Restorative Potential and Working Memory Capacity of Exposure to Vegetation in Indoor Built Environments
Date of Award
Doctor of Philosophy
Brian K Schermer
Christine L Larson, Han Joo Lee, Nisha A Fernando
Backward digit span, Biophilic design, EEG, Indoor space with natural elements, Neuroarchitecture, Perceived Restorativeness Scale (PRS)
This research seeks to understand how natural elements – specifically, vegetation in the indoor environment - influence people’s ability to restore attention and working memory capacity. Previous research demonstrates the benefits of nature on human beings in various ways. For instance, numerous studies show the positive effects of nature on stress reduction (Hartig, Mang, & Evans, 1991; Ulrich et al., 1991) and attention restoration (Staats, Kieviet, & Hartig, 2003). However, most of these studies focus on the effect of nature in outdoor settings. Relatively few studies focus on the presence of natural elements indoors. This is an important gap in the literature because people spend most of their time indoors. A few studies on indoor environments have focused on the benefits of vegetation (Kiyota, 2009; Raanaas, Patil, & Hartig, 2010; Shibata & Suzuki, 2001, 2002, 2004); however, they emphasized the effects of the vegetation and did not delve into the impact of the amount of vegetation on these effects.In response, this research explores how people perceive and are influenced by vegetation, the built environment, and vegetation within the built environment. To this end it employs surveys, tasks, and electroencephalography (EEG). EEG has been widely used to investigate people’s attention and restoration. The increased and extreme changes of alpha and theta activity measured by EEG (Aftanas & Golocheikine, 2001; Basar et al., 2001; Chen et al., 2020; Grassini et al., 2019; Jacobs & Friedman, 2004) are widely accepted as a neurophysiological indicator of attention and restoration. During the experiments in this study, participants were seated in designated spaces for EEG recordings, and then presented with a series of photos of various built environments with nature elements. After each EEG recording, they were asked to answer a survey (PRS-11; Pasini et al, 2014) about the spaces and images that they observed, and then perform a cognitive task (the backward digit span task). The results revealed that indirect and symbolic visual contact with vegetation had a significant association with restorative potential and working memory capacity. Furthermore, varied levels of exposure to vegetation showed significant quantitative impact on peoples’ restoration and attention. Qualitative findings from perceived restorativeness scores (PRS-11), backward digit span task scores, and EEG alpha and theta relative power spectrum density (PSD) suggest that indoor vegetation can benefit peoples’ well-being and productivity, by increasing restoration and working memory capacity. We discovered that when there is 12% or more vegetation in an indoor space, the restorative potential was closely equivalent to full nature. Also, we found that working memory capacity is most effective in the range of 24 - 36% vegetation in indoor built environment settings. Lastly, in situ environment (indirect visual contact with vegetation) showed stronger beta relative PSD compared to image viewing (symbolic visual contact with vegetation). This dissertation seeks to establish guidelines for reference by the designers and decision-makers of urban built environments to achieve the maximum positive benefits of biophilic design, and more specifically, to promote the physical and mental health benefits of vegetation for dwellers.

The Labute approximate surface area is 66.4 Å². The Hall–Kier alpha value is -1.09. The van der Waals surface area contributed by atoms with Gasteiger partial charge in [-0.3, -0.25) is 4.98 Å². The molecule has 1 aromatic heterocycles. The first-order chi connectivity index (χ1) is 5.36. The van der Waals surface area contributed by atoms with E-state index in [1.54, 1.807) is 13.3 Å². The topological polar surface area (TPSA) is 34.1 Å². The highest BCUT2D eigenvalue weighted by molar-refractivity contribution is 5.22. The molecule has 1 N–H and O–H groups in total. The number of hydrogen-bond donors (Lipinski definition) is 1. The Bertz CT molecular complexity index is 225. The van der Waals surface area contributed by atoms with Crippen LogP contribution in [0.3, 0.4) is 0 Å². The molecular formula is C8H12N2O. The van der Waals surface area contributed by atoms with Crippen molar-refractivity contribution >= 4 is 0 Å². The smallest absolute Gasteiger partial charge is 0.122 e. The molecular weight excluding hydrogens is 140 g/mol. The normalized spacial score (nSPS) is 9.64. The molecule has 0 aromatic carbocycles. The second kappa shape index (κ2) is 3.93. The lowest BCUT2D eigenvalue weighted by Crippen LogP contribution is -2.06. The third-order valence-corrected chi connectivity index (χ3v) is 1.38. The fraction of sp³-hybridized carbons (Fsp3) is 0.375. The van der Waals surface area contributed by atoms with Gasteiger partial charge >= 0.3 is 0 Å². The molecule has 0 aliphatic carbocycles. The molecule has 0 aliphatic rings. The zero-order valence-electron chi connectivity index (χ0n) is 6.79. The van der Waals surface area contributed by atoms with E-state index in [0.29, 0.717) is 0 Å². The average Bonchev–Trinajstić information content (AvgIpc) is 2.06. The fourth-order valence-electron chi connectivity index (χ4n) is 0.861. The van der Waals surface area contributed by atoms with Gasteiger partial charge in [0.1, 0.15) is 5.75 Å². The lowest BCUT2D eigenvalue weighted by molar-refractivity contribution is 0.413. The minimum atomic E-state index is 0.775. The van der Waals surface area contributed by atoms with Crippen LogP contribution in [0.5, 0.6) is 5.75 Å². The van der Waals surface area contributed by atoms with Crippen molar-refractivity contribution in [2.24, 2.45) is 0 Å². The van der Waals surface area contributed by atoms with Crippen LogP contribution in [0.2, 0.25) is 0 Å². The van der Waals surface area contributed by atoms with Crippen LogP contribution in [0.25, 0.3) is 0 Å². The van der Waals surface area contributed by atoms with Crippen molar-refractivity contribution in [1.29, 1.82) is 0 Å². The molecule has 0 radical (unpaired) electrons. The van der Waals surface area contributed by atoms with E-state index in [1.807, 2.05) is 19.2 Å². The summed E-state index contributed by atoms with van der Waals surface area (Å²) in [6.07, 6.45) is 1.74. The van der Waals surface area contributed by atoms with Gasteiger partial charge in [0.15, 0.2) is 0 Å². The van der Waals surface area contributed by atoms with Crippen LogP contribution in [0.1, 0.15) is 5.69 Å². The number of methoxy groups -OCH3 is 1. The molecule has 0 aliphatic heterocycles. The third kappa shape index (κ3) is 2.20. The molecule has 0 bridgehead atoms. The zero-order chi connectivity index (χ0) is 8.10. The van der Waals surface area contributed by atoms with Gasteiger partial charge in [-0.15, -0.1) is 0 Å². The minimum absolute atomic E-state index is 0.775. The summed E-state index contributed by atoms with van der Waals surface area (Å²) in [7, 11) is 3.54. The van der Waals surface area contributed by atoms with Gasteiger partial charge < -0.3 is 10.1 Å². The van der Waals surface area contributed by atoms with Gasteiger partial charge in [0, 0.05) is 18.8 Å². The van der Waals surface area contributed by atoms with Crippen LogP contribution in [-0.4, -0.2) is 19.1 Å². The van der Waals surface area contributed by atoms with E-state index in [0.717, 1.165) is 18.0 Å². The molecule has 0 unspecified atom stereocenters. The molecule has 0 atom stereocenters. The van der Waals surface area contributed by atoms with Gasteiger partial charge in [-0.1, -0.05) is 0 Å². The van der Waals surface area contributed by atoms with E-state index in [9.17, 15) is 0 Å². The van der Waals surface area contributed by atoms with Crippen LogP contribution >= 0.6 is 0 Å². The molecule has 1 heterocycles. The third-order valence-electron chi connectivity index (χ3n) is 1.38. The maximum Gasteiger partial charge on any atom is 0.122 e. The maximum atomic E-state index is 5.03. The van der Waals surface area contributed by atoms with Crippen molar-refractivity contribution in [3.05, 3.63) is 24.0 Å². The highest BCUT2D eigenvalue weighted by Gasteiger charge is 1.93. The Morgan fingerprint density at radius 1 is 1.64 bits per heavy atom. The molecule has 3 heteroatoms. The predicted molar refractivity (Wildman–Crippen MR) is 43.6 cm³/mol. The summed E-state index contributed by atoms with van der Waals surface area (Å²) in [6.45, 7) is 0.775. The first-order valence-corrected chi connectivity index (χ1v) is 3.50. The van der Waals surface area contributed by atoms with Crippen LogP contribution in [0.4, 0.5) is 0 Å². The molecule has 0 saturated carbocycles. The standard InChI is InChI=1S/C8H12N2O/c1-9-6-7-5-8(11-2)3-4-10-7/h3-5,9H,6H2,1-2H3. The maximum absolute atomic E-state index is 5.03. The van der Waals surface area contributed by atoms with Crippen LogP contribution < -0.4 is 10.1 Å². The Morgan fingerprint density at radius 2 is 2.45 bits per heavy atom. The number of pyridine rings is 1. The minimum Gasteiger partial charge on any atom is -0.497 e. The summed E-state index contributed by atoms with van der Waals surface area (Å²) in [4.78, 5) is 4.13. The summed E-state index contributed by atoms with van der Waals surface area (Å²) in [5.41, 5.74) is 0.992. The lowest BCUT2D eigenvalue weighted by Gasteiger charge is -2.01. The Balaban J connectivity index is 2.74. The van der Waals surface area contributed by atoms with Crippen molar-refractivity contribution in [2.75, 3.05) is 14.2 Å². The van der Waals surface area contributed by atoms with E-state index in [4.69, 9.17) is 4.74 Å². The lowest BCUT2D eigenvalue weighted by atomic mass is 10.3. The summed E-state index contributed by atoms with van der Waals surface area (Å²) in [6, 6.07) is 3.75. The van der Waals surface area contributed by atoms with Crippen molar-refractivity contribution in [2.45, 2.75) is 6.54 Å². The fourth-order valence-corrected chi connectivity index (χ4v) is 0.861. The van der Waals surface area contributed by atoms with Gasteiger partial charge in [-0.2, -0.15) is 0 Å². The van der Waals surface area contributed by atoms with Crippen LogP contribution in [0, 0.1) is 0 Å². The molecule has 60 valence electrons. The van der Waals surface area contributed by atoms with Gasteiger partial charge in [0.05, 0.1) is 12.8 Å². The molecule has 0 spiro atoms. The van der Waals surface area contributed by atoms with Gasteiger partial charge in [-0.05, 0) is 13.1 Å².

Rhee, Jee Heon, "Restorative Potential and Working Memory Capacity of Exposure to Vegetation in Indoor Built Environments" (2020). Theses and Dissertations. 2585.
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